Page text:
Life Back Home

Life Back Home
I have recently moved to Germany and a question from my friend reminded me of the life back home. As the pedestrian signal turned green, I looked both ways and started to cross the road. My friend walking next to me asked me why I looked both ways as the traffic was coming from one side only. This took me back to a time when I was in interior Sindh for an assignment back in 2018. My vendor called me at night and said, “A drunk driver was going the wrong way on the highway and hit our guy. We have caught the driver, and we also have the CCTV footage from the nearby hotel.” I naturally rushed to the scene, and we spent the next 5 hours in the police station with the driver’s influential lawyer father. By the end, a settlement was reached. A total of PKR 20,000 and no FIR.

In very simple terms, here’s how law and order works. The country has a constitution (law) which is made (and amended) in the parliament. The country has a mechanism for the interpretation of the law ensuring, that mechanism is a court. The country has a mechanism for implementing law and order and that mechanism is called the police. Other than these pillars, we also have the press whose job is to ensure impartial reporting of the happenings of the country.

Our current problems stem from the immense level of polarisation in all 3 of our pillars and the press.

Talking about the police first, it is evident that the police force in the country is often regarded as highly corrupt and politicised. Instead of focusing on reducing crime and maintaining law and order, the police seem to focus on advancing the narrative of the government in power. This skewed approach manifests in the form of bullying tactics employed against individuals who express opposition to the government's policies or ideologies.

Regrettably, this seems to be the primary role the police play in such scenarios. Compounding the issue is the practice of promptly replacing Inspector Generals (IGs) and senior police officers as soon as a new government assumes power. This convenient reshuffling ensures that the government can exert control over the police force, thereby ensuring the unwavering compliance of its orders, even when they may be unreasonable or against the best interests of the public they are meant to serve.

These circumstances contribute to a climate where public trust in the police force dwindles and skepticism regarding their commitment to impartiality and justice prevails.

In the realm of the judiciary, a prevailing sentiment suggests that judges in Pakistan are subject to influence through covert means such as hidden cameras and conversation recorders. Moreover, it is widely believed that judges maintain political affiliations, albeit discreetly, which inevitably shapes their prioritisation of cases and ultimately impacts their judgments. This political undercurrent has far-reaching consequences, as the decisions rendered by judges, including those of the Supreme Court, are often met with skepticism and viewed as concessions favoring one political party over another.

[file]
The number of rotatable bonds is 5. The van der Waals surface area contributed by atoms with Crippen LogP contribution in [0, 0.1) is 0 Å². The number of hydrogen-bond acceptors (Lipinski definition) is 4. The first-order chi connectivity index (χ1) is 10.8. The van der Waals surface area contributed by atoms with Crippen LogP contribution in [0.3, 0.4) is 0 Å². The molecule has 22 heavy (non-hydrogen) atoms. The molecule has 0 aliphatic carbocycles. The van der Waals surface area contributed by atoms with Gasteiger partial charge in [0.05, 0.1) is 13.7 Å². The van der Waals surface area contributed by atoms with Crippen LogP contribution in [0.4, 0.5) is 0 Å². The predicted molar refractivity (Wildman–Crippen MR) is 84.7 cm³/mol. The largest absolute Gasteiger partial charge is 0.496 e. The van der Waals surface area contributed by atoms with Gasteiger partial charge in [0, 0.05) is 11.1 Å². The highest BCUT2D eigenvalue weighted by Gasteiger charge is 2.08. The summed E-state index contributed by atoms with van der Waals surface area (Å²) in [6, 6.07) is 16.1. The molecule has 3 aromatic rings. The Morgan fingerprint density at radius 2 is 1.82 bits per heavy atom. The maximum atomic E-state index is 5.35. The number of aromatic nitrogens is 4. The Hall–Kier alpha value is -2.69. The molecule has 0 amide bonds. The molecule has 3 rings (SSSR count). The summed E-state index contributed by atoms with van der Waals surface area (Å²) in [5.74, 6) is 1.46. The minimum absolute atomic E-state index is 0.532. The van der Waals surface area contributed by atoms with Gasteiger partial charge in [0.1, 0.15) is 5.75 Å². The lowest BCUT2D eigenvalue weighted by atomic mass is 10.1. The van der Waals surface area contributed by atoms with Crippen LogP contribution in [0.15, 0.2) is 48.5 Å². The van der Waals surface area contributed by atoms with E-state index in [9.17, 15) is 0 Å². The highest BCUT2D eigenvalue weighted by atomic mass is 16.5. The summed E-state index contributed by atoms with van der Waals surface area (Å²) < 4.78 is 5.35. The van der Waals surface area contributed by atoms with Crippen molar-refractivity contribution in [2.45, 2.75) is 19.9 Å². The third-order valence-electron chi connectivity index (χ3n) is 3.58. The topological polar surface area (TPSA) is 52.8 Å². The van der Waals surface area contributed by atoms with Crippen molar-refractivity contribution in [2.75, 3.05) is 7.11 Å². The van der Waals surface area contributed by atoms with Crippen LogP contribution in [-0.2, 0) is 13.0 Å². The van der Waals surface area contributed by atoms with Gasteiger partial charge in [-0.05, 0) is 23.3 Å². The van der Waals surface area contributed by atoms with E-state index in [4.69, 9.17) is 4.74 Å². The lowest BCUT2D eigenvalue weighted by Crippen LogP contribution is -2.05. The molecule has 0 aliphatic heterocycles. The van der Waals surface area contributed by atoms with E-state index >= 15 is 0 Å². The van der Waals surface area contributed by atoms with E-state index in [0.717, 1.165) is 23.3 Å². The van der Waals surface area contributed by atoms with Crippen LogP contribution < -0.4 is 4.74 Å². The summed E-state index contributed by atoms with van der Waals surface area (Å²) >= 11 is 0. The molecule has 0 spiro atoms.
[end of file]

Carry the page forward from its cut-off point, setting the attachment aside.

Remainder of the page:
Consequently, the lack of widespread acceptance of judicial rulings further erodes public trust in the judiciary and raises questions about its independence and impartiality.

Shifting our focus to the members of parliament, it becomes apparent that there exists a significant limitation on their ability to freely express dissenting opinions or cast votes against the party to which they belong. Parliamentarians often find themselves constrained by party lines, unable to engage in substantive arguments or voting against their affiliated party's stance. This restriction compromises the principles of healthy debate and democratic representation within the parliamentary system.

Moreover, the amendment of laws in Pakistan tends to prioritise the interests of the government or the individuals in power (yes, in Pakistan, they’re both different), rather than solely serving the greater interests of the people. This divergence between the government's agenda and the need of the populace underscores the disconnect that exists within the political landscape.

As a result, public faith in the legislative process and the genuine pursuit of the people's welfare may waver, contributing to a sense of disillusionment and frustration among the citizenry.

Coming to the press, in one of my previous articles, I have already talked about how press is only seen as a "lifafa" and there might not be a single journalist in the country who is seen as an impartial analyst or journalist.

The bottom line is, in our country, there isn’t a single pillar, institution or department that has the interest of the public at heart and that isn’t completely polarised. As a result, our country has been plundered into chaos.

Instead of asking for clean air to breathe, pure water to drink, we’re busy discussing the urine samples of our ex-PM. Our energy sector is in shambles, dollar is ever increasing, we have close to nothing in terms of foreign reserves and our economy is on the verge of collapse but all we think about is how innocent or guilty Imran Khan is. No consent exists.

Instead of demanding better lives, we’re just busy defending our narratives. Will we ever change? Can I ever dream of a Pakistan where, instead of a PKR 20,000 settlement, can my vendor dream of a fair trial?



Adnan Moiz tweets at @Nnormanbates